Pilot projects are demonstrating the potential of smart metering and smart rates to make the most of supply and demand resources. But as empirical studies show, not all pricing designs are equally...
Engaging customers will require more than TOU pricing.
2008 study 1 showed in PJM that the daily bid schedule increases sharply even on days when demand is far below the system peak. Thus, reducing de-mand at peak periods on most days would lower the market clearing price of power significantly.
Utilities and their regulators have been reluctant to embrace real-time pricing because they fear that customers could not cope with this price volatility. However, customers cope with volatile prices for commodities such as gasoline, fresh produce, and even airline tickets and hotel rooms. One difference is that the volatile prices for these other commodities do not change each hour. (Many restaurants, airlines, and movie theatres do have time-of-use or seasonal pricing, and London, Rome, Stockholm, Singapore, and Milan have variable tolls for vehicles that depend on levels of congestion).
Most pundits reject the notion that residential, or even small commercial and industrial customers, would be willing or able to embrace real-time pricing that would require regularly checking prices and then responding by changing their thermostats or getting up at 2 a.m. to do the laundry. Concern for the constraints on consumers’ attention and effort has led to the use of approximations to realize the savings potential associated with real-time pricing. The simplest approximation is time-of-use pricing, with two periods: peak and off peak. Experiments have shown that customers can understand this simple distinction and reduce their use during the peak periods. However, the PJM study and other analyses show that time-of-use pricing delivers only a fraction of the potential benefit that real-time pricing could produce. 2
A slight variant of time-of-use pricing, adding critical-peak pricing, can increase savings significantly. Consumers are advised, perhaps a day in advance, that a critical situation will exist, during which prices will be considerably higher. An experiment in Anaheim, Calif., in 2005 found that customers reduced demand, with a price elasticity greater than expected from previous econometric studies. 3 Given this experience, critical peak pricing could be used on a larger scale as advanced meters are more widely employed. 4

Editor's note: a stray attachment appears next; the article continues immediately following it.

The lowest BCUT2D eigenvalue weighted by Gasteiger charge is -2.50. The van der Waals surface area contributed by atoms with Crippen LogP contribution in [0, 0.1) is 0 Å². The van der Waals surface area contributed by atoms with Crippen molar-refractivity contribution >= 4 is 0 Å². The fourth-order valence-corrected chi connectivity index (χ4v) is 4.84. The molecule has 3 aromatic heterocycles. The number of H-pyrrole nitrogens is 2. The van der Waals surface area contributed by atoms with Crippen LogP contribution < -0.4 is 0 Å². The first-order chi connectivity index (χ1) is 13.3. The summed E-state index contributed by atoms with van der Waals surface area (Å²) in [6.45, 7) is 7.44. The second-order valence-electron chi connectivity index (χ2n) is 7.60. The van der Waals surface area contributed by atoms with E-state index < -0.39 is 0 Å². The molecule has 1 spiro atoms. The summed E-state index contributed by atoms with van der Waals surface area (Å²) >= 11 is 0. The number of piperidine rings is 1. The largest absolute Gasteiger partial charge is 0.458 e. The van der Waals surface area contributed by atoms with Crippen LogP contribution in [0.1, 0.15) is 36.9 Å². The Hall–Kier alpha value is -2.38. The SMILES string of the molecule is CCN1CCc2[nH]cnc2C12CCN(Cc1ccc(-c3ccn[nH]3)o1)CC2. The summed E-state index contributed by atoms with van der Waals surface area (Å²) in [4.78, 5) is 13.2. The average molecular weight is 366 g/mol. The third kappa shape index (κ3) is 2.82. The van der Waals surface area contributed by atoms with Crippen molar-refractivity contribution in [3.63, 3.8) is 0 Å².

One of the Anaheim study’s key findings is that, once empowered, customers wanted more control over their electricity use and better information about how to lower their energy bills. A system that manages a customer’s energy usage without that person’s consent probably won’t be approved of by many customers. To be successful, a system must engage the customers—it must have their knowledge and consent.
Nonetheless, critical-peak pricing still only is an approximation of real-time pricing. Critical-peak pricing can handle anticipated high demand, but not the unanticipated demand of a weather change or a supply shortfall due to a generator or transmission line tripping. These unanticipated situations represent a surprisingly large proportion of the benefit of real-time pricing (see endnote 2).
Electronic Energy Manager
A utility could implement real-time pricing in a way that reduces the burden on customers to respond to price changes, and in particular to high price volatility. This would require providing individual consumers with an electronic energy manager combined with a smart meter and a display that they can program to respond